I got sucked into buying this book by the pull quote from Stephen King, but it did not even slightly live up to the hype.
The Hunger is a ‘historical fiction’ retelling of the doomed journey of The Donner Party across wild unsettled America which, as is widely known, ended in survival cannibalism. There is so much to tell in that story alone. Who were these people? Who crumbled first and why? How were those who were sacrificed to feed the others chosen? What happened when the dwindling survivors were eventually rescued? This is seriously rich and icky subject matter.
But Katsu decided not to focus on ANY of those fascinating questions and, instead, throw in a liberal dose of Native-American “mysticism” to change the story from “cannibalism due to survival necessity” to “vaguely vampiric disease spreads from Indians to pioneers” and UGH WHY?!
I was bitterly disappointed with this story. Throughout, the author made a half-hearted attempt to make only one of the interchangeable and indistinguishable male characters likable. The women were all either slutty witches, air headed psychics, or love blind fools. That is seriously selling short the kind of grit it must have taken to pack up their life and family onto the back of a covered wagon and head off into the American wilderness. Frankly, it’s insulting to those women.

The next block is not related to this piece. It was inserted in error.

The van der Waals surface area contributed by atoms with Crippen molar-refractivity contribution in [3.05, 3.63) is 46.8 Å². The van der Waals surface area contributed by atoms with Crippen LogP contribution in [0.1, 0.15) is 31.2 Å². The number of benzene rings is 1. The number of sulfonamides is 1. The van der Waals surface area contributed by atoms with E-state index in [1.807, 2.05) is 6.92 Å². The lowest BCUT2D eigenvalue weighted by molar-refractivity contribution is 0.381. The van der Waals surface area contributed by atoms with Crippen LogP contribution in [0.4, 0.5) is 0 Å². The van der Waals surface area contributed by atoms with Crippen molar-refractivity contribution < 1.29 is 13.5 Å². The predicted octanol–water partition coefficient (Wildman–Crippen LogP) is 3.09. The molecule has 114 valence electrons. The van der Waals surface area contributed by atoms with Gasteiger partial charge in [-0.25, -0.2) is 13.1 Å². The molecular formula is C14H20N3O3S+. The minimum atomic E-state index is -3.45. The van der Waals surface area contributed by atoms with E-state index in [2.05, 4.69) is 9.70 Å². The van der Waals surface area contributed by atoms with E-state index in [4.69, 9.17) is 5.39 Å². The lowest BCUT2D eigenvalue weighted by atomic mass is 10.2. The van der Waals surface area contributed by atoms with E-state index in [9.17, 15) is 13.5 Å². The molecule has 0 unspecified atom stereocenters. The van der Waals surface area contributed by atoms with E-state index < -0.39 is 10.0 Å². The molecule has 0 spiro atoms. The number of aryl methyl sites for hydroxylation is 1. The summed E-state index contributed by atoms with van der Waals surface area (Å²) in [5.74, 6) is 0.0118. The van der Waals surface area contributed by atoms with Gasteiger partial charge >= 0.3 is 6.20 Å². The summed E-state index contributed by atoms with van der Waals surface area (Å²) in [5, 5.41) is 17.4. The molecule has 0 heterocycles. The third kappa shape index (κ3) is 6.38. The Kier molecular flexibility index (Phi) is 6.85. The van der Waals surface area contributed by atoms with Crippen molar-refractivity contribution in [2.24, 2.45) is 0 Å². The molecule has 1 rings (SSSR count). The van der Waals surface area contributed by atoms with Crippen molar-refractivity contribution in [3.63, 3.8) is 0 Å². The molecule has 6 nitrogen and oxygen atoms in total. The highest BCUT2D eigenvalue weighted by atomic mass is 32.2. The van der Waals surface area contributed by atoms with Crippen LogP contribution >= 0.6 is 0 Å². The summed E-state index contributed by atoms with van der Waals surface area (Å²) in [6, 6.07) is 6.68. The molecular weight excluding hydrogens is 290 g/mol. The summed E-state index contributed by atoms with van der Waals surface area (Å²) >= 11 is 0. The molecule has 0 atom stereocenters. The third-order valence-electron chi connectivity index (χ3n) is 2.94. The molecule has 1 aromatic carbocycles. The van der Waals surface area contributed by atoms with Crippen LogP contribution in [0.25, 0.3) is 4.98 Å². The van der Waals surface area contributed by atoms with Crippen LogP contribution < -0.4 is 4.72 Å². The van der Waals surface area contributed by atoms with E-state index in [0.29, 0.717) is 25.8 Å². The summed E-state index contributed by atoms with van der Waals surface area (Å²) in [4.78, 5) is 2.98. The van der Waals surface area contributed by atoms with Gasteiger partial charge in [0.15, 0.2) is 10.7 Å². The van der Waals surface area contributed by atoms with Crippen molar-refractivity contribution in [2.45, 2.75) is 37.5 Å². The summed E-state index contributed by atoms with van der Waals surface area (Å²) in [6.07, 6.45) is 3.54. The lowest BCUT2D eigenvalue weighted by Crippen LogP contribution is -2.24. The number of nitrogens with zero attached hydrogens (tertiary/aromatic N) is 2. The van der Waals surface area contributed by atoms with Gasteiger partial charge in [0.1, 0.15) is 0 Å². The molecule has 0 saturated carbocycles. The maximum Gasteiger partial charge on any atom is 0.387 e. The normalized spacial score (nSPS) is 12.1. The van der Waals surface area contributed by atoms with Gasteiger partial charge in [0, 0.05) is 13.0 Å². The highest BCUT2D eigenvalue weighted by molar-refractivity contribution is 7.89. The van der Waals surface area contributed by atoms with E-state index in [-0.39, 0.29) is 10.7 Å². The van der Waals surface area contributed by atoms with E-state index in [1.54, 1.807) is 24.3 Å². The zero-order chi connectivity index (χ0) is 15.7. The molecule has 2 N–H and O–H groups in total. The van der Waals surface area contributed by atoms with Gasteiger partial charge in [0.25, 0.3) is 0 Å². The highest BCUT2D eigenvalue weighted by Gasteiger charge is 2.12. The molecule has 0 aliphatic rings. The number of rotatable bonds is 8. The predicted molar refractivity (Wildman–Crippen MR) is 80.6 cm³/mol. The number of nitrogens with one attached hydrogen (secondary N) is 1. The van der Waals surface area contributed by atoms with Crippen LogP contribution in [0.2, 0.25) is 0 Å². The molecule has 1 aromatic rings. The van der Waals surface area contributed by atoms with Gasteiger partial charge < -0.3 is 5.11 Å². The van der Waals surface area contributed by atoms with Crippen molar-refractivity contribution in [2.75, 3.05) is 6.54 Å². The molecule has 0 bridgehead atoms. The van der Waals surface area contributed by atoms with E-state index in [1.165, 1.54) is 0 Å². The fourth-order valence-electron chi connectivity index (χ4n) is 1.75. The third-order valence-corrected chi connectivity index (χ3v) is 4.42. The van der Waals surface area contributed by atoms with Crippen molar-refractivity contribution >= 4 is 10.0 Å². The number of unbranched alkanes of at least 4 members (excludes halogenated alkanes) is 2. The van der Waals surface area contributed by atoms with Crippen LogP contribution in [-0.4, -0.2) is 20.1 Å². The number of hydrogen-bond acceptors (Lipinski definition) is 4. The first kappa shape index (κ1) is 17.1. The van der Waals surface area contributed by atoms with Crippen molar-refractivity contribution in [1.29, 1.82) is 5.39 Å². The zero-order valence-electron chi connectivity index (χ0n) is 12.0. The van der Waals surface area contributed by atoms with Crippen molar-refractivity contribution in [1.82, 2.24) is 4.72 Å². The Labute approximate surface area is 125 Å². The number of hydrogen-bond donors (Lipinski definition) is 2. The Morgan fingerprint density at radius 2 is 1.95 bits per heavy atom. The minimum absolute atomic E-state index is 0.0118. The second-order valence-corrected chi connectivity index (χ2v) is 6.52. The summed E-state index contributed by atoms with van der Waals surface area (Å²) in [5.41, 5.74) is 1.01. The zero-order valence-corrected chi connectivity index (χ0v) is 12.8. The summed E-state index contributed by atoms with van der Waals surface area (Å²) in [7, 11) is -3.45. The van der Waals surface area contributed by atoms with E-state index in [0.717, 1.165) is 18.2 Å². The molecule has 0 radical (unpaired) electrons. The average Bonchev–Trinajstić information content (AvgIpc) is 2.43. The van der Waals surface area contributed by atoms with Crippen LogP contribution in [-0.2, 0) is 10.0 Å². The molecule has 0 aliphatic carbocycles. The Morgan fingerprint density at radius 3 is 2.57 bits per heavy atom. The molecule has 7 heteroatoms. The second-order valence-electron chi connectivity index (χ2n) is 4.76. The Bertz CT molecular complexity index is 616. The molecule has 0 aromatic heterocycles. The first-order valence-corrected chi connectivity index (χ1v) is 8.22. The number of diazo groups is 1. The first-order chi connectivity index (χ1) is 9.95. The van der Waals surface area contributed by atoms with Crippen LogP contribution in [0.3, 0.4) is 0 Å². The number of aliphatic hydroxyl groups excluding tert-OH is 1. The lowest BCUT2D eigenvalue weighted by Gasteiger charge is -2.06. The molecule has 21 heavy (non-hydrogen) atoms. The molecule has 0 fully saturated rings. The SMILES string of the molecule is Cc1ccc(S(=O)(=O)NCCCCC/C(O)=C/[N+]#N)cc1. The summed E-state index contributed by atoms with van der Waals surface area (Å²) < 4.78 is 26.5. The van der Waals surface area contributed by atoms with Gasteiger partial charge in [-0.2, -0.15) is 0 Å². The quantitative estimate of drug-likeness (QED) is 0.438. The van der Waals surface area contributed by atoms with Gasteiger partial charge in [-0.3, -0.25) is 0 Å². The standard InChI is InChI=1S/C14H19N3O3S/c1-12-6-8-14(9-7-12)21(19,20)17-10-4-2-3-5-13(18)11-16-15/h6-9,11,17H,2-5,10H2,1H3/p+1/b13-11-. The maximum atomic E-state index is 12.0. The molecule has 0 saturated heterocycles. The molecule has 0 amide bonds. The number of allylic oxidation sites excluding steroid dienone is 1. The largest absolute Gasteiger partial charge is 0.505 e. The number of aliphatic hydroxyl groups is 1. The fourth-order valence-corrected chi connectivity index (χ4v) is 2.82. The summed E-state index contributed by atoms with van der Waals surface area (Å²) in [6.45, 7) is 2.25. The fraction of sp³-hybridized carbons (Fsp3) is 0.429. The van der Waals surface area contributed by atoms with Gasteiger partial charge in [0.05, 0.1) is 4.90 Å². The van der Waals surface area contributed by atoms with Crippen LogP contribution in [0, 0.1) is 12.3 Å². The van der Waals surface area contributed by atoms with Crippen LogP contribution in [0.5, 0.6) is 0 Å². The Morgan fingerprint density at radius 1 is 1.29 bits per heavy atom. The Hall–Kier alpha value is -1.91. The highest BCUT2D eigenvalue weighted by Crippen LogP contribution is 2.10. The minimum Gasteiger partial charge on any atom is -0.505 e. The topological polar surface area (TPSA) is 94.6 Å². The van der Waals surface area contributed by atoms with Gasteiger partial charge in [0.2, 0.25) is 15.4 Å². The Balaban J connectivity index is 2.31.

Frustratingly, there are threads of story that are fascinating but randomly abandoned throughout. What happened to the guy who went ahead and joined up with the peaceful tribe? What about the other party who set off on foot from the larger group? I guess I’ll never know.
This had all the promise of being a gripping tale of the descent into desperate madness. Instead it was a poorly paced and rambling story which ends with a groan.
I was promised cannibals damnit! So frustrated.
2 lowing oxen out of 5.